Bovine Growth Hormone Withers Away
"This is the way the world ends," wrote T.S. Eliot in his poem, the Hollow Men. "Not with a bang but a whimper." So it is with our own unsustainable world as well. There's no magic switch to hit. No watershed event on the way. We're not going to wake up one morning to newspaper headlines trumpeting a future suddenly arrived. Instead, the change we seek will come through a series of small and often unnoticed steps. The latest of these was taken last week as genetic engineering giant Monsanto put its bovine growth hormone business up for sale.
rBGH, as its called, is a fairly famous (read: notorious) genetically engineered product that makes cows produce more milk. As bad as it for bovines, it’s considered worse for people. And so the battle over this technology has raged for years with Monsanto vociferously fighting rBGH labeling efforts and regulatory action with a take-no-prisoners zeal that tells us their investment here was huge. Now, however, as supermarket chains refuse to carry milk from rBGH cows, they’re waving the white flag of surrender.
Coming after all the money the company has spent to develop and defend rBGH, this is an extraordinary change of heart, and hiding inside it is a tremendous victory for public health, right-to-know labeling, and a sustainable world. Monsanto won’t say it, but clearly they’ve read the handwriting on the wall, and it says this game is over. Yes, the company is simply selling its rBGH business and whoever buys it will at least for a while continue to engage in this bit of mad science, but few companies have the clout of Monsanto or the budget to wage such massive legal and legislative war on consumer choice and food safety. So while rBGH may remain on the market, we’ll now always be able to avoid it and can watch as now largely uncontested consumer objections rule the day.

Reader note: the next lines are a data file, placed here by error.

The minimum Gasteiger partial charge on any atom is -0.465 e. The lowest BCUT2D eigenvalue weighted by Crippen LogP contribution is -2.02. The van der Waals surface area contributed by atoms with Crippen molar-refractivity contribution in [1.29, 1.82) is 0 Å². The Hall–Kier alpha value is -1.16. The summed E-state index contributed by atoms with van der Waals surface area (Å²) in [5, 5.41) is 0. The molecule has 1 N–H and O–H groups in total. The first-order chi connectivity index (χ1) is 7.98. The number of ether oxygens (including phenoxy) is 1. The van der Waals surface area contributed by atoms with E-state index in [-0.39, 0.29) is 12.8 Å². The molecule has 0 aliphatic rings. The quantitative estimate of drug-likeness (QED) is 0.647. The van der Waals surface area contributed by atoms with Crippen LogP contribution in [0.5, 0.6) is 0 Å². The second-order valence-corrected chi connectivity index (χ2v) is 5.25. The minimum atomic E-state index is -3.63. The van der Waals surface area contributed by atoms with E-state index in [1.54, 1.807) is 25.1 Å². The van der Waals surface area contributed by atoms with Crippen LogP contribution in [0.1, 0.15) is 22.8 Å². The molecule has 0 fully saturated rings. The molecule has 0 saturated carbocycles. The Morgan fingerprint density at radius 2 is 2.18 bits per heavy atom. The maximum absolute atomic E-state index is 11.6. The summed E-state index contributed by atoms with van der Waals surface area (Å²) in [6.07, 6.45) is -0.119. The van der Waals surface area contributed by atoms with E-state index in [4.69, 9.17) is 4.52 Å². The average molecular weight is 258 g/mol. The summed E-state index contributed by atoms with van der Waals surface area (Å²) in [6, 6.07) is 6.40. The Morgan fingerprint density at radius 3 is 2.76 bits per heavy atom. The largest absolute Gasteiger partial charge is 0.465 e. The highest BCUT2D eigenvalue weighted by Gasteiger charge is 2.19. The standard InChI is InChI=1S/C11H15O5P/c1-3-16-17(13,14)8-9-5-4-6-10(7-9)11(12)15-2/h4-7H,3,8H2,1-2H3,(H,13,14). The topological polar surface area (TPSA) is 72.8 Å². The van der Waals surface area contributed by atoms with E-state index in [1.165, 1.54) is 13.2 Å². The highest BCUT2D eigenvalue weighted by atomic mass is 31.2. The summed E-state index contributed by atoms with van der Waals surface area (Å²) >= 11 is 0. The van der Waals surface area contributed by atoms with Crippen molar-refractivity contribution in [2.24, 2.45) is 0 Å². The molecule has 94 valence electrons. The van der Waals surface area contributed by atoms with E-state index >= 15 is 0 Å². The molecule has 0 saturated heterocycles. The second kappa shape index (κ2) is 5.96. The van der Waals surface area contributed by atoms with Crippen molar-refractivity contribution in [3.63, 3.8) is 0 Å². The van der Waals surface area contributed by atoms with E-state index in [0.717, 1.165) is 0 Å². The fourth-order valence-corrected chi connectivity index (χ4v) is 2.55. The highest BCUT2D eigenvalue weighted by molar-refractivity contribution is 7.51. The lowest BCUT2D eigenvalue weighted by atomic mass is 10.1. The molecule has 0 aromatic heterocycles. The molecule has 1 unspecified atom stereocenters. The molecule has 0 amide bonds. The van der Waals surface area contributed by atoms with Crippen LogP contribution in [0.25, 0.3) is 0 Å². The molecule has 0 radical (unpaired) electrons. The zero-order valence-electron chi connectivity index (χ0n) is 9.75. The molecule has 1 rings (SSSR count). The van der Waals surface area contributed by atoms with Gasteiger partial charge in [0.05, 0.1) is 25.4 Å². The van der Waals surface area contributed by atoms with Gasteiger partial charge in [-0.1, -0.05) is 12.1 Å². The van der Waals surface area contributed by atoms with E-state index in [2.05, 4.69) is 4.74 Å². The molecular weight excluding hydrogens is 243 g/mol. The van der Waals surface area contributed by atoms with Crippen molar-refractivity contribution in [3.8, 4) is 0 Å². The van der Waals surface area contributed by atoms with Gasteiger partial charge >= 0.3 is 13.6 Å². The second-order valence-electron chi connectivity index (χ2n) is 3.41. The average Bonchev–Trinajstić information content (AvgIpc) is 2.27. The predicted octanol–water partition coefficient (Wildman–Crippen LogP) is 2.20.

That Monsanto would give up after such a long and bitterly contested battle for public rBGH acceptance is yet another remarkable development in a series of subtle but telling shifts that are slowly but inexorably changing the way things are. It joins recent news about phthalate bans and phosphate phase-outs as yet another nail in the coffin of an unsustainable world. But the symbolism here may be our biggest yet. Because Monsanto’s defeat (and let’s be clear: PR bluster aside, the rBGH sale represents an unprecedented drubbing) tells us that we consumers can win the big battles and that companies aren’t automatically endowed with an inalienable right to make our decisions for us. Life doesn’t need to be the way corporate bullies tell us it’s going to be. When we push back, our families and our kids will get the world we want for them.